How Does a Distraction Differ from an Interruption? 

Mellon also pointed out the difference between distractions and interruptions. A distraction is something internal that takes our attention away from the tasks at hand. Examples of distractions include:

  • Checking your phone unprompted

  • Following the rabbit hole of a sudden thought

  • Finding different chores to accomplish

  • Checking email 

Distractions are self-made and can be avoided by creating internal boundaries and safeguards. Give yourself time to step away from the desk every once in a while. Use the Pomodoro method and move around after working consistently on a task for an extended period of time. The Pomodoro technique involves working for 25 minutes and then taking a 5-minute break.

Interruptions occur at the behest of another person. Unlike distractions, interruptions can often be out of our control, but they can still be avoided by setting proper boundaries. A phone ringing can be considered an interruption, but we can choose to silence our phones during work hours to ensure we minimize it as a distraction. Let the people closest to you know that you will not have your phone at hand while you are working. This is a clear boundary that can save you numerous interruptions each day.  Another way to clear out distractions is to add communication channels to ease communication within your team. Offering a quick response via a chat feature can save your team time instead of being interrupted or getting distracted by email.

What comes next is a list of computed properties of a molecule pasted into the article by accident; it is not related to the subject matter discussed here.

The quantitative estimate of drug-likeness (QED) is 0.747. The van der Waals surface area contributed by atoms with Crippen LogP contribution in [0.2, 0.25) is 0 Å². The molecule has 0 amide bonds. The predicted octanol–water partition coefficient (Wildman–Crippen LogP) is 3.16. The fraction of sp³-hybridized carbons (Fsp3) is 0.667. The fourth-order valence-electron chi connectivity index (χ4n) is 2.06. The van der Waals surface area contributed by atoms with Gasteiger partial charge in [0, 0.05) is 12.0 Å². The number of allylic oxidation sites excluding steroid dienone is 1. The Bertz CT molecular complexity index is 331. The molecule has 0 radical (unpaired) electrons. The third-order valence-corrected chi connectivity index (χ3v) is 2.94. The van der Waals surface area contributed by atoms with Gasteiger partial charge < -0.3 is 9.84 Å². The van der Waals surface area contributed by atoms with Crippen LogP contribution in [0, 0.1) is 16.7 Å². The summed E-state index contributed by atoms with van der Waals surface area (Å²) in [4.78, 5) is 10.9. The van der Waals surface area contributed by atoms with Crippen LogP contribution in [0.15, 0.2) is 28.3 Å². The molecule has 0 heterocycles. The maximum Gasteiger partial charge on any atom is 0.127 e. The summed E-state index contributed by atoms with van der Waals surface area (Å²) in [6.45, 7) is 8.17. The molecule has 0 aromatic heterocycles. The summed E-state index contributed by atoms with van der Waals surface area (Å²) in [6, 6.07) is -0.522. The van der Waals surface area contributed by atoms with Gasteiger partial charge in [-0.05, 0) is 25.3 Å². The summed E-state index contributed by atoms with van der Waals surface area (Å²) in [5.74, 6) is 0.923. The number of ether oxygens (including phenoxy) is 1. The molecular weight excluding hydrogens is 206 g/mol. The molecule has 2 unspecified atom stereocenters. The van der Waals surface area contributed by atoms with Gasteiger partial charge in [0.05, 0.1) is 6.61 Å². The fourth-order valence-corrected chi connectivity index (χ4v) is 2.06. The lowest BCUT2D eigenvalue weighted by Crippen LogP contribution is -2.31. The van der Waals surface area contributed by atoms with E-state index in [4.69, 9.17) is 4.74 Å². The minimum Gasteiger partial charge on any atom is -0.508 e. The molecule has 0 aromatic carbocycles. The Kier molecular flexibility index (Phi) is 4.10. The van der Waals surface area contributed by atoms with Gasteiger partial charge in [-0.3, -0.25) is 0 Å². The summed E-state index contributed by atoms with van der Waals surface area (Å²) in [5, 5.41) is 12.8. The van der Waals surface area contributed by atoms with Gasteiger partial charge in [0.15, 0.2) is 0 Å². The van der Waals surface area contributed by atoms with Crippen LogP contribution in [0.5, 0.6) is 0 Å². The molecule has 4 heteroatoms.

It is important to understand the difference between these two time-killers. Knowing this information can help you address the issues causing you so much lost time in your life. Clarify your concerns and take the necessary measures to ensure they are kept to a bare minimum. 


Additional Resources

You can also stay informed, educated, and up-to-date with Weekdays With Bernie and other important topics by using BerniePortal’s comprehensive resources:

  • BerniePortal Blog—a one-stop-shop for HR industry news

  • HR Glossary—featuring the most common HR terms, acronyms, and compliance

  • HR Guides—essential pillars, covering an extensive list of comprehensive HR topics

  • BernieU—free online HR courses, approved for SHRM and HRCI recertification credit

  • HR Party of One—our popular YouTube series and podcast, covering emerging HR trends and enduring HR topics